‘At least hold the pictures up’: House GOP leader receives poor reviews for Dr. Seuss reading amid censorship controversy

House Minority Leader Kevin McCarthy (R-CA) has been accused of playing childish political games after he shared a video of himself reading Dr. Seuss, apparently as a protest against the ‘cancelation’ of the late author’s books.

Days after Dr. Seuss’ estate announced that six of the author’s books would no longer be published due to racially insensitive imagery, McCarthy took to Twitter to show solidarity with the late children’s author.

“I still like Dr. Seuss, so I decided to read Green Eggs and Ham,” he wrote, adding: “RT if you still like him too!”

The Republican congressman included a video of him sitting in a chair as he read the classic children’s story. 

However, the impromptu storytime received a lackluster reception on social media. Congressman Ted Lieu (D-CA) reposted the video, claiming that McCarthy was more focused on reading ‘Green Eggs and Ham’ than helping the American people. 

The comment triggered a flood of mockery and scorn directed at McCarthy. For starters, few were impressed by the congressman’s storytelling skills, with some even joking that the book matched his 3rd-grade reading level.

Numerous others noted that the lawmaker had chosen to read one of the dozens of Dr. Seuss books that still remain in print, seemingly side-stepping the actual controversy.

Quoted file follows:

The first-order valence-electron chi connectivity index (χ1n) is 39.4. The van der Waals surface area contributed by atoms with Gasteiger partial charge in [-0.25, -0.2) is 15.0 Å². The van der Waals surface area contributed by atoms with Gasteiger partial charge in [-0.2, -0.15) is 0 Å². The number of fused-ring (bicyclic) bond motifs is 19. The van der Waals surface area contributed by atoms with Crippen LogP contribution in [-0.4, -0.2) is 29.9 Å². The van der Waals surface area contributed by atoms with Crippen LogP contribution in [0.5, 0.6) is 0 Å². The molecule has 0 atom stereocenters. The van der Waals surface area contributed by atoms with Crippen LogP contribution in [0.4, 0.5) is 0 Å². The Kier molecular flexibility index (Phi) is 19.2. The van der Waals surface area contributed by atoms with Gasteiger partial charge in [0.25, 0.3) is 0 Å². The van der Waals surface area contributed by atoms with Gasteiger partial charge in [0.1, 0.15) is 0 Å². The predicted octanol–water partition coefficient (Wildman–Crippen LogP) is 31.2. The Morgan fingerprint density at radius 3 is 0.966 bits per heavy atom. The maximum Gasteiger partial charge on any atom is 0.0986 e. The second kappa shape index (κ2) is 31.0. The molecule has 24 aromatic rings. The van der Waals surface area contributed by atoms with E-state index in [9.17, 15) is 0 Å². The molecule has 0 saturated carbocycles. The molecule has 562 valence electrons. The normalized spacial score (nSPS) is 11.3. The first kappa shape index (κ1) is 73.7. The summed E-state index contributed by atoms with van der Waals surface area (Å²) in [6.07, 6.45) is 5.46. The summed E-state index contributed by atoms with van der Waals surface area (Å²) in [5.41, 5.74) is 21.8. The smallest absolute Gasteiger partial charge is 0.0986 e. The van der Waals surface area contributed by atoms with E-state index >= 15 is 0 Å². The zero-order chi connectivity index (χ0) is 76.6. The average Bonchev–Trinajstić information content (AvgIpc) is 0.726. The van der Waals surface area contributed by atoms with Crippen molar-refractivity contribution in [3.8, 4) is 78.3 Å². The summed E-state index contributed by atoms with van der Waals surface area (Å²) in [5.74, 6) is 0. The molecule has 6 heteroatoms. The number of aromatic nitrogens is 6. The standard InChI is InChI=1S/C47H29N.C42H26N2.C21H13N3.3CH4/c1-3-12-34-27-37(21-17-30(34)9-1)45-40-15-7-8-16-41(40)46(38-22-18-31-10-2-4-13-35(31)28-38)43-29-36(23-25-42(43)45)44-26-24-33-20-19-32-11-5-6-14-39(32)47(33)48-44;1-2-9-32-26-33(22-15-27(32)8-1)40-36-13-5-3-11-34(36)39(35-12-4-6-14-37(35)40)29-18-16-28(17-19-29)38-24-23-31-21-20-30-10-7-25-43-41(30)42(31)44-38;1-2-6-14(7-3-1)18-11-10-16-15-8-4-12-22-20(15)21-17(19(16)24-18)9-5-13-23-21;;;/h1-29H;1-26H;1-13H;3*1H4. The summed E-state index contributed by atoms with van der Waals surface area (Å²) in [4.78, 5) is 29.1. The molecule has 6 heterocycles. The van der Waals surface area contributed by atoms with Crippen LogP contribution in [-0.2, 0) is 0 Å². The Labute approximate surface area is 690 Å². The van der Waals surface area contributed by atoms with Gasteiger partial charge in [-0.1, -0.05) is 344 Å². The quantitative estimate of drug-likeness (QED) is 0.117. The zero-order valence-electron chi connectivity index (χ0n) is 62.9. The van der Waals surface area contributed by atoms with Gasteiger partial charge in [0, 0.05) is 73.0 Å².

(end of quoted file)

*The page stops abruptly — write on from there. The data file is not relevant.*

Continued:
Although many of the comments alleged that McCarthy was using Dr. Seuss to distract from more pressing issues, several replies argued that there was nothing trivial about “banning” books. 

Dr. Seuss’ estate revealed on Tuesday that it would no longer publish six titles: ‘McElligot’s Pool,’ ‘On Beyond Zebra!,’ ‘Scrambled Eggs Super!,’ ‘The Cat’s Quizzer,’ ‘And to Think That I Saw It on Mulberry Street’, and ‘If I Ran the Zoo’.

The books will be discontinued because they “portray people in ways that are hurtful and wrong,” Dr. Seuss Enterprises said in a statement. However, the publisher didn’t provide a detailed rationale explaining why the books were singled out. Some have alleged that the books contain racist imagery and stereotypes, even though several of the stories include few depictions of people or none at all. 

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'We don’t censor books': New York Public Library says it will keep canceled Dr. Seuss titles on shelves

The move has been met with considerable pushback. Copies of the books began selling for exorbitant prices, and libraries across the United States said that they would not pull the stories from their shelves, stressing the need to protect freedom of choice.

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